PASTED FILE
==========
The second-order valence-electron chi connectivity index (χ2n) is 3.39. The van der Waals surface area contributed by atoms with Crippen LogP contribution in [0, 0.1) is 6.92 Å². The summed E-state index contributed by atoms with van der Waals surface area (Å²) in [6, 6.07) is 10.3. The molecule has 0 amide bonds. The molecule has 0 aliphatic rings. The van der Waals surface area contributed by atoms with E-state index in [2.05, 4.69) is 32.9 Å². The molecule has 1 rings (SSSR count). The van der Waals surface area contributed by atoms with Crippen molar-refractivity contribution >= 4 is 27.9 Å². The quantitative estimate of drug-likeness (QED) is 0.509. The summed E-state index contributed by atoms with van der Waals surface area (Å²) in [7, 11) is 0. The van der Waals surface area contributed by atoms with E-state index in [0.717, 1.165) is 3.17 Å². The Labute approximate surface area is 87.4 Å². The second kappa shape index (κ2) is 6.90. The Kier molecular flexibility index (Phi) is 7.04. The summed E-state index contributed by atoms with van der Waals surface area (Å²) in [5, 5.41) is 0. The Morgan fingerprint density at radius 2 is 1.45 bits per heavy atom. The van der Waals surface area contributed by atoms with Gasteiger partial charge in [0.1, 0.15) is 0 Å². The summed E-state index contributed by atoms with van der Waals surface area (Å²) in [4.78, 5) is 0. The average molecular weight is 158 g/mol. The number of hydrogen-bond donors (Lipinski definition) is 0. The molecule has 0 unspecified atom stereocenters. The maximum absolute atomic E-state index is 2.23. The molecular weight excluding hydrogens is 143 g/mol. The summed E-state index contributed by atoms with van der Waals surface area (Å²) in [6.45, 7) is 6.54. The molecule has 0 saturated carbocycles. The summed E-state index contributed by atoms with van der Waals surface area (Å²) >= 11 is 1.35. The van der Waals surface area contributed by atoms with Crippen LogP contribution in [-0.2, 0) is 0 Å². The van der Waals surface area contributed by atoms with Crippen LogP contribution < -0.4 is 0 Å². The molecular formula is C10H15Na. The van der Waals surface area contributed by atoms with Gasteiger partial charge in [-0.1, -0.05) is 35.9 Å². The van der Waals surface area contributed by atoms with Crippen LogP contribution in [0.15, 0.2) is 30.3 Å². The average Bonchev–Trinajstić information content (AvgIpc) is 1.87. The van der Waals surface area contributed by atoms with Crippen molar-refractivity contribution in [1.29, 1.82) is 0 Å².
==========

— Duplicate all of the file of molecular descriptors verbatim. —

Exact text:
The second-order valence-electron chi connectivity index (χ2n) is 3.39. The van der Waals surface area contributed by atoms with Crippen LogP contribution in [0, 0.1) is 6.92 Å². The summed E-state index contributed by atoms with van der Waals surface area (Å²) in [6, 6.07) is 10.3. The molecule has 0 amide bonds. The molecule has 0 aliphatic rings. The van der Waals surface area contributed by atoms with E-state index in [2.05, 4.69) is 32.9 Å². The molecule has 1 rings (SSSR count). The van der Waals surface area contributed by atoms with Crippen molar-refractivity contribution >= 4 is 27.9 Å². The quantitative estimate of drug-likeness (QED) is 0.509. The summed E-state index contributed by atoms with van der Waals surface area (Å²) in [7, 11) is 0. The van der Waals surface area contributed by atoms with E-state index in [0.717, 1.165) is 3.17 Å². The Labute approximate surface area is 87.4 Å². The second kappa shape index (κ2) is 6.90. The Kier molecular flexibility index (Phi) is 7.04. The summed E-state index contributed by atoms with van der Waals surface area (Å²) in [5, 5.41) is 0. The Morgan fingerprint density at radius 2 is 1.45 bits per heavy atom. The van der Waals surface area contributed by atoms with Gasteiger partial charge in [0.1, 0.15) is 0 Å². The summed E-state index contributed by atoms with van der Waals surface area (Å²) in [4.78, 5) is 0. The average molecular weight is 158 g/mol. The number of hydrogen-bond donors (Lipinski definition) is 0. The molecule has 0 unspecified atom stereocenters. The maximum absolute atomic E-state index is 2.23. The molecular weight excluding hydrogens is 143 g/mol. The summed E-state index contributed by atoms with van der Waals surface area (Å²) in [6.45, 7) is 6.54. The molecule has 0 saturated carbocycles. The summed E-state index contributed by atoms with van der Waals surface area (Å²) >= 11 is 1.35. The van der Waals surface area contributed by atoms with Crippen LogP contribution in [-0.2, 0) is 0 Å². The van der Waals surface area contributed by atoms with Crippen LogP contribution < -0.4 is 0 Å². The molecular formula is C10H15Na. The van der Waals surface area contributed by atoms with Gasteiger partial charge in [-0.1, -0.05) is 35.9 Å². The van der Waals surface area contributed by atoms with Crippen LogP contribution in [0.15, 0.2) is 30.3 Å². The average Bonchev–Trinajstić information content (AvgIpc) is 1.87. The van der Waals surface area contributed by atoms with Crippen molar-refractivity contribution in [1.29, 1.82) is 0 Å².